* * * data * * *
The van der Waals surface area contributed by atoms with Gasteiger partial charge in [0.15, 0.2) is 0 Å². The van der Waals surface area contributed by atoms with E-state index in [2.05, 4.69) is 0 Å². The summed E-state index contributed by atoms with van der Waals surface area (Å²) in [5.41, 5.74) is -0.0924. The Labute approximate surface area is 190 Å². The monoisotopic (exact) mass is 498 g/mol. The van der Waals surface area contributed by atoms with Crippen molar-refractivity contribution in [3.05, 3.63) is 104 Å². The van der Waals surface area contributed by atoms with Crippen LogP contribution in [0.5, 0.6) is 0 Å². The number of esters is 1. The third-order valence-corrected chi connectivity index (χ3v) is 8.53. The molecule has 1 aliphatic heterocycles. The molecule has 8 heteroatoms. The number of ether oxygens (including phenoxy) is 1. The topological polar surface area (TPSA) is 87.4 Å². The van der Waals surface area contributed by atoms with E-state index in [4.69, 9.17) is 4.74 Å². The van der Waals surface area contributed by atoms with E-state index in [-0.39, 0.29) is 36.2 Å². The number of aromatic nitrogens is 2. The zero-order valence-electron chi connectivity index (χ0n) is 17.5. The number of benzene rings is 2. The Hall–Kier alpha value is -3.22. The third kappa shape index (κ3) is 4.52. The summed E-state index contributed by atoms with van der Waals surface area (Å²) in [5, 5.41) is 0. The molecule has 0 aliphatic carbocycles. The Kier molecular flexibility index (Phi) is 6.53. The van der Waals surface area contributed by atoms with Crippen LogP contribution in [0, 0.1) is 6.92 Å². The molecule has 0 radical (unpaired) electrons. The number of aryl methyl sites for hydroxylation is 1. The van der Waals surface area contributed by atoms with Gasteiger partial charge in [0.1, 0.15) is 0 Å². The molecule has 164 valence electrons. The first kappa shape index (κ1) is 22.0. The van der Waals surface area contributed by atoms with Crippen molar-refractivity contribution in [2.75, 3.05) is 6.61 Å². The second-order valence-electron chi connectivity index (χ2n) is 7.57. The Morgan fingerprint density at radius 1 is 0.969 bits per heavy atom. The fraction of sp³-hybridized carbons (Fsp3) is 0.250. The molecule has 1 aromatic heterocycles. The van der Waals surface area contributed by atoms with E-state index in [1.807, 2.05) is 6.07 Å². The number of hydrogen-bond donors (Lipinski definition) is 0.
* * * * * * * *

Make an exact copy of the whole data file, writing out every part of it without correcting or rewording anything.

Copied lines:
The van der Waals surface area contributed by atoms with Gasteiger partial charge in [0.15, 0.2) is 0 Å². The van der Waals surface area contributed by atoms with E-state index in [2.05, 4.69) is 0 Å². The summed E-state index contributed by atoms with van der Waals surface area (Å²) in [5.41, 5.74) is -0.0924. The Labute approximate surface area is 190 Å². The monoisotopic (exact) mass is 498 g/mol. The van der Waals surface area contributed by atoms with Crippen molar-refractivity contribution in [3.05, 3.63) is 104 Å². The van der Waals surface area contributed by atoms with Crippen LogP contribution in [0.5, 0.6) is 0 Å². The number of esters is 1. The third-order valence-corrected chi connectivity index (χ3v) is 8.53. The molecule has 1 aliphatic heterocycles. The molecule has 8 heteroatoms. The number of ether oxygens (including phenoxy) is 1. The topological polar surface area (TPSA) is 87.4 Å². The van der Waals surface area contributed by atoms with E-state index in [4.69, 9.17) is 4.74 Å². The van der Waals surface area contributed by atoms with E-state index in [-0.39, 0.29) is 36.2 Å². The number of aromatic nitrogens is 2. The zero-order valence-electron chi connectivity index (χ0n) is 17.5. The number of benzene rings is 2. The Hall–Kier alpha value is -3.22. The third kappa shape index (κ3) is 4.52. The summed E-state index contributed by atoms with van der Waals surface area (Å²) in [5, 5.41) is 0. The molecule has 0 aliphatic carbocycles. The Kier molecular flexibility index (Phi) is 6.53. The van der Waals surface area contributed by atoms with Crippen LogP contribution in [0, 0.1) is 6.92 Å². The molecule has 0 radical (unpaired) electrons. The number of aryl methyl sites for hydroxylation is 1. The van der Waals surface area contributed by atoms with Gasteiger partial charge in [0.1, 0.15) is 0 Å². The molecule has 164 valence electrons. The first kappa shape index (κ1) is 22.0. The van der Waals surface area contributed by atoms with Crippen molar-refractivity contribution in [2.75, 3.05) is 6.61 Å². The second-order valence-electron chi connectivity index (χ2n) is 7.57. The Morgan fingerprint density at radius 1 is 0.969 bits per heavy atom. The fraction of sp³-hybridized carbons (Fsp3) is 0.250. The molecule has 1 aromatic heterocycles. The van der Waals surface area contributed by atoms with E-state index in [1.807, 2.05) is 6.07 Å². The number of hydrogen-bond donors (Lipinski definition) is 0.